The Carved Wooden Torah Arks of Eastern Europe - 5 Minutes with Bracha Yaniv

Posted on March 05, 2018 by Heather Gallagher

Bracha Yaniv was recently named a finalist in the Jewish Book Awards for her book The Carved Wooden Torah Arks of Eastern Europe. We caught up with her this Jewish Book Week to discuss the sources of inspiration for Jewish motifs and the influence of Torah arks on the design of the synagogue.

 

 

Congratulations on being named a finalist in the Jewish Book Awards. What made you focus on the Torah arks of Eastern Europe?

There was a student of mine who wanted to write a seminar paper on the Torah arks of Eastern Europe, but she could not find enough images of arks from Eastern Europe. So I decided to help her in this search. Indeed, at that time no book was available on this subject, or any monographic work on Torah arks of any diaspora.

As most of the Torah arks of Eastern Europe were destroyed during the first half of the twentieth century, any research is dependent on pre-WWII photographs. So this was the first step of my research – the search of what ended up in about 120 images, upon which the research is based.

 

What can we learn from the arks discussed in The Carved Wooden Torah Arks of Eastern Europe?

The Torah arks of Eastern Europe are unique in their iconographic richness. Unlike Torah arks in most masonry synagogues, which were designed by non-Jewish architects, the wooden arks were designed and carved by Jewish artisans. This accounts for the fact that the arks display Jewish motifs, inspired by Jewish literary sources and the reason why they are the focus of the book.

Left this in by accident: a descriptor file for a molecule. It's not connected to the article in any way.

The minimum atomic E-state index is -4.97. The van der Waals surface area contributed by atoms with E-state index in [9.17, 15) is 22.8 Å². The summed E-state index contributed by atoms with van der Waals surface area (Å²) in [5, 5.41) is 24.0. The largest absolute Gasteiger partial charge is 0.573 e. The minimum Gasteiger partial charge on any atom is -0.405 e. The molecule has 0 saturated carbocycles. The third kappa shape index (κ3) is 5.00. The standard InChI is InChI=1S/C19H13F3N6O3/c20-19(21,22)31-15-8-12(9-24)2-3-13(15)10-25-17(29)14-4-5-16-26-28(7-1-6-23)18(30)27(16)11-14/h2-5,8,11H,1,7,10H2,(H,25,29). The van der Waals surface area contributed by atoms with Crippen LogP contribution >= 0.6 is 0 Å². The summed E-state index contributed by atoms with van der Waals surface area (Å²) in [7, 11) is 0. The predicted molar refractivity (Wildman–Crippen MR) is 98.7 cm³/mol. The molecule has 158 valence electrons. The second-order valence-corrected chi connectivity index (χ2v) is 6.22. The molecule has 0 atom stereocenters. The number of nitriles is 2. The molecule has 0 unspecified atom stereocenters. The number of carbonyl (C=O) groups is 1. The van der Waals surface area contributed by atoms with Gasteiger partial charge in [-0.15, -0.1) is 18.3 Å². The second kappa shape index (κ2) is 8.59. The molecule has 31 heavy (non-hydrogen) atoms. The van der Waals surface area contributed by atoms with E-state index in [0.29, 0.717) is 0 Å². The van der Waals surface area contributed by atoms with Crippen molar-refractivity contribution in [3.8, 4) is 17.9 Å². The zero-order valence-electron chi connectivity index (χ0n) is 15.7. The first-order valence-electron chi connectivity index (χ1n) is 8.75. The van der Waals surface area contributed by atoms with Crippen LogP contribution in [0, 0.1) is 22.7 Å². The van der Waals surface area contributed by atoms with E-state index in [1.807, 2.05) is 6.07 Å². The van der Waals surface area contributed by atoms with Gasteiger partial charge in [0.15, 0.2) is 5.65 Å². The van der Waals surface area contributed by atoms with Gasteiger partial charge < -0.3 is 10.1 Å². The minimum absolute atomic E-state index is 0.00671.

Your book throws new light on long-forgotten traditions of Jewish craftsmanship and religious understanding. What were your findings when conducting your research? Did you discover anything that you found particularly surprising?

Discussions concerning Jewish art often start with the Second Commandment which accordingly limits the artistic figurative expressions. But the carved Torah arks discussed in this book prove that when Jewish content is expressed limitations are minimised and creative solutions are found. Perhaps the most surprising motif I found was the metaphor of God presented in the form of an eagle, in this case, inspired by biblical literary sources.

 

How do you think The Carved Wooden Torah Arks of Eastern Europe paves the way for further research into Jewish traditions, art and culture?

The Carved Wooden Torah Arks of Eastern Europe assembles a collection of motifs, part of which were known – others, revealed and deciphered for the first time. So, for the reader who is interested in the meaning of Jewish motifs, the book will be most useful. The contribution of the book to the research of other fields of Jewish art is based on the fact that the Torah ark is the focus of the design of the synagogue as well as the focus of worship in the synagogue. As such, the design of the Torah arks influenced the design of other kinds of artistic media, for example, wall paintings and paper cuts. Now that we understand the motifs carved on the Torah arks, other fields of Jewish art can be better understood.

 

Bracha Yaniv is Professor of Jewish Art History at Bar-Ilan University, Israel, and founding editor of Ars Judaica: The Bar-Ilan Journal of Jewish Art. She has published two pioneering books in Hebrew on the history, design, and iconography of ceremonial synagogue objects.


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